“I was here for two months and never saw a single breakdown. How long could you be on a backstretch in the U.S. and not see a breakdown?” he said. “There could be something to be said about that style of training. If you put the work into them, when they do go to race speed, they're prepared for it.”
Waterhouse also focuses on developing young horses' brains and has the luxury at Randwick of several different training grounds to mix things up. She can send a horse over a sand track (they typically train over dirt, despite the fact they're running on grass), or send a hot horse around the facility with a pony for a few days. Young horses learn to pick up leads, do figure eights, and do some lateral work more typical of dressage horses. Truckloads of horses go to the coast and work in the ocean, even in the winter.
Then, a day or two before a horse is scheduled to make a start, Waterhouse sends them to the infield of a bullring at Randwick where she has a group of jumps set up and schools them over fences – even if they're not steeplechase horses.
“She tries to do a lot to keep the mind fresh, which I think is also part of her success,” said Antonacci. “With other trainers, it's a system. She tailors her system to her horses.”
Waterhouse said one of her secrets is constant reassessment. Together with training partner Adrian Bott, she may revise a horse's plan for the next day several times between one workout and the next, based on body language and behavior.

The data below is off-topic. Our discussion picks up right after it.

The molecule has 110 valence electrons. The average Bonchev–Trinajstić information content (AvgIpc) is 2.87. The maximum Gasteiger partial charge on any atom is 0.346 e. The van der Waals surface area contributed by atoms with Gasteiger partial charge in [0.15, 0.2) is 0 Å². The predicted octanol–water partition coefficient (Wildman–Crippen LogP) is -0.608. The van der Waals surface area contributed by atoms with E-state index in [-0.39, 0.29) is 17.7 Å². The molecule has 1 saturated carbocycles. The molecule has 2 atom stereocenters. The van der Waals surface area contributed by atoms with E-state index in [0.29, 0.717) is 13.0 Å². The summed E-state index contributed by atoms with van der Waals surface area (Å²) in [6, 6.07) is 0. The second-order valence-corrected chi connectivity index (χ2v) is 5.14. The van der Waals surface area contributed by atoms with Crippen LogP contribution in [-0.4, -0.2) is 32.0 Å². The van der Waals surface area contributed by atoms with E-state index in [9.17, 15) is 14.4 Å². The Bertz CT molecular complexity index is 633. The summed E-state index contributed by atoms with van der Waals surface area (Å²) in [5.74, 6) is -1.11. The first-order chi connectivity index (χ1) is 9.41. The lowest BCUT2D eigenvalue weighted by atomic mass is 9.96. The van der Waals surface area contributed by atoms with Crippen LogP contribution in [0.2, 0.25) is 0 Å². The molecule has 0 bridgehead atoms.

Antonacci suspects, and others in the Australian business agree with him, that all this exposure to different sights, sounds, and activities, probably makes Thoroughbreds in Waterhouse's barn calmer and better able to take on new experiences when retrained for new careers.
“The Thoroughbred gets the stigma of being high-strung, and coming from a Standardbred background, they're usually great riding horses after,” he said. “But here, I never noticed anything that wouldn't make them good aftercare horses. They last long, they stay sound; how could you beat that as a riding horse afterwards, right?”
But of course, the fact that Waterhouse's methods work for Australian Thoroughbreds doesn't mean they'd be right for Americans. U.S. racetracks are limited for space and facilities compared to Randwick, and in many places, training a horse off a fully-equipped farm may prove expensive. The Australian Thoroughbred is built differently, and its genetics are also different. There are different surfaces, race conditions, different weather (several people theorized the long, hot daylight hours here require more durability from horses). Whether the comparison is apples and oranges or oranges and tangerines, Antonacci is eager to learn more. He's hoping to apply for Godolphin Flying Start when he graduates college, and in the meantime is trying to absorb everything he can to make his transition from trotters to Thoroughbreds complete.
“I think the Thoroughbred business has a little more runway right now, and has a lot more of a global market,” he said. “I'm just trying to diversify a little bit, and find a more sustainable product in Thoroughbreds than Standardbreds, but I love them both.”